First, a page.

Why Has the Cyclicality of Productivity Changed? What Does It Mean?
John Fernald () and
J. Christina Wang
Annual Review of Economics, 2016, vol. 8, issue 1, 465-496
US labor and total factor productivity have historically been procyclical—rising in booms and falling in recessions. After the mid-1980s, however, total factor productivity became much less procyclical with respect to hours while labor productivity turned strongly countercyclical. We find that the key empirical “fact” driving these changes is reduced variation in factor utilization—conceptually, the workweek of capital and labor effort. We discuss a range of theories that seek to explain the changes in productivity's cyclicality. Increased flexibility, changes in the structure of the economy, and shifts in relative variances of technology and “demand” shocks all play key roles.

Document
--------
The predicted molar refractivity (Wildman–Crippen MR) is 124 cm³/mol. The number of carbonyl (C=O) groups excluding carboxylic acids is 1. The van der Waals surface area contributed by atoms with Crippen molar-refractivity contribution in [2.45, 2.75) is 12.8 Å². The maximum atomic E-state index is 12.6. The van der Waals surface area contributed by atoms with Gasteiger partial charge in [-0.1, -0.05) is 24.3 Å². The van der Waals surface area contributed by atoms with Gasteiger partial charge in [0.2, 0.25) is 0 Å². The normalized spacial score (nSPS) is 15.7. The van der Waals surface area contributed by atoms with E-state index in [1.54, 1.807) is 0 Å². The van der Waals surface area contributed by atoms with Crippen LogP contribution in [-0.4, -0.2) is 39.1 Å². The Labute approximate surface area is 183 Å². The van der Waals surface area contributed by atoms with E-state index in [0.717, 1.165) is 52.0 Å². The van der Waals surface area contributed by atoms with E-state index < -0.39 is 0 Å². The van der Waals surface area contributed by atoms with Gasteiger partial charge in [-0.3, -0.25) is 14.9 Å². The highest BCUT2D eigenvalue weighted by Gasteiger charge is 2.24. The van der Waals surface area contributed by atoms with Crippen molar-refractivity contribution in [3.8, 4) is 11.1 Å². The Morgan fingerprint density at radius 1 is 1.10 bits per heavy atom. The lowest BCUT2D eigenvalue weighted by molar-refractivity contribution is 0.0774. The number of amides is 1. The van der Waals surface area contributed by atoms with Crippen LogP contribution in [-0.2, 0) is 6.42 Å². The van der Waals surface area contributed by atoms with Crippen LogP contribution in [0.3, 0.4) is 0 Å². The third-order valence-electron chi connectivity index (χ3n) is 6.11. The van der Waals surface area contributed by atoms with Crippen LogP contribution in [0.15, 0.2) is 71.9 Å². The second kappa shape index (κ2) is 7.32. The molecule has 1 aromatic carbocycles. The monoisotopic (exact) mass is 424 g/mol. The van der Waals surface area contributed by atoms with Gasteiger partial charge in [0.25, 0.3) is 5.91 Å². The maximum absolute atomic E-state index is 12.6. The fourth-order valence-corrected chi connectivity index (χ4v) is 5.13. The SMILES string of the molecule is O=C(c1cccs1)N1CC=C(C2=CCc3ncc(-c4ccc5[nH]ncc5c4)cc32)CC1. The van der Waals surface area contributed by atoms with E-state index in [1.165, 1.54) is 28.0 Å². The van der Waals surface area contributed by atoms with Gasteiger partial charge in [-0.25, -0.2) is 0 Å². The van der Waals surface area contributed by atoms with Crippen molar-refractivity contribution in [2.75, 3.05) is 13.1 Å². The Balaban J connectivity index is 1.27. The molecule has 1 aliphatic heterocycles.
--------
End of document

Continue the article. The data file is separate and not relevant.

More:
Keywords: procyclical productivity; labor hoarding; business cycles; growth accounting; DSGE models (search for similar items in EconPapers)
JEL-codes: E23 E22 E32 O47 (search for similar items in EconPapers)
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Working Paper: Why has the cyclicality of productivity changed? What does it mean? (2016)
Working Paper: Why Has the Cyclicality of Productivity Changed? What Does It Mean? (2016)
Working Paper: Why has the cyclicality of productivity changed?: what does it mean? (2015)
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